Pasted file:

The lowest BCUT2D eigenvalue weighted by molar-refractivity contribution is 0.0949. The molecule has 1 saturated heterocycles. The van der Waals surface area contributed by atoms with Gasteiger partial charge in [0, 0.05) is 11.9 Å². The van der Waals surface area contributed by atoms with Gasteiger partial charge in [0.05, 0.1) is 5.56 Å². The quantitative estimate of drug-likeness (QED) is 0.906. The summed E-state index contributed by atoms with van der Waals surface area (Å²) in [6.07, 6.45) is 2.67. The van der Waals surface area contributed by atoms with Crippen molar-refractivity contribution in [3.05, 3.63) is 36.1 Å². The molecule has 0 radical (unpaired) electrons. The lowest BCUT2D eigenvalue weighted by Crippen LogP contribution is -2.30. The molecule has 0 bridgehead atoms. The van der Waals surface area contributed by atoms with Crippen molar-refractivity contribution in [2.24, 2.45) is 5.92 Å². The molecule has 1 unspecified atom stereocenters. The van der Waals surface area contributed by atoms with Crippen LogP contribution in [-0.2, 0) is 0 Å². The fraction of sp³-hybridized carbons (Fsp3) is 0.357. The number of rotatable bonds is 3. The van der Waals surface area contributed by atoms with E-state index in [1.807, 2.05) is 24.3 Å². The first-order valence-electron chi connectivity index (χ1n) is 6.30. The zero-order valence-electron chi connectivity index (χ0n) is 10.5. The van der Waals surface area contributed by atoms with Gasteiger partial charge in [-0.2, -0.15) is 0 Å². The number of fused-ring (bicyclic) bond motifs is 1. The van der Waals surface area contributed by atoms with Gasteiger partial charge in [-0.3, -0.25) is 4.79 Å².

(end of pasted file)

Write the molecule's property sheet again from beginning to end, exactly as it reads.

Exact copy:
The lowest BCUT2D eigenvalue weighted by molar-refractivity contribution is 0.0949. The molecule has 1 saturated heterocycles. The van der Waals surface area contributed by atoms with Gasteiger partial charge in [0, 0.05) is 11.9 Å². The van der Waals surface area contributed by atoms with Gasteiger partial charge in [0.05, 0.1) is 5.56 Å². The quantitative estimate of drug-likeness (QED) is 0.906. The summed E-state index contributed by atoms with van der Waals surface area (Å²) in [6.07, 6.45) is 2.67. The van der Waals surface area contributed by atoms with Crippen molar-refractivity contribution in [3.05, 3.63) is 36.1 Å². The molecule has 0 radical (unpaired) electrons. The lowest BCUT2D eigenvalue weighted by Crippen LogP contribution is -2.30. The molecule has 0 bridgehead atoms. The van der Waals surface area contributed by atoms with Crippen molar-refractivity contribution in [2.24, 2.45) is 5.92 Å². The molecule has 1 unspecified atom stereocenters. The van der Waals surface area contributed by atoms with Crippen LogP contribution in [-0.2, 0) is 0 Å². The fraction of sp³-hybridized carbons (Fsp3) is 0.357. The number of rotatable bonds is 3. The van der Waals surface area contributed by atoms with E-state index in [1.807, 2.05) is 24.3 Å². The first-order valence-electron chi connectivity index (χ1n) is 6.30. The zero-order valence-electron chi connectivity index (χ0n) is 10.5. The van der Waals surface area contributed by atoms with Gasteiger partial charge in [-0.2, -0.15) is 0 Å². The number of fused-ring (bicyclic) bond motifs is 1. The van der Waals surface area contributed by atoms with Gasteiger partial charge in [-0.3, -0.25) is 4.79 Å².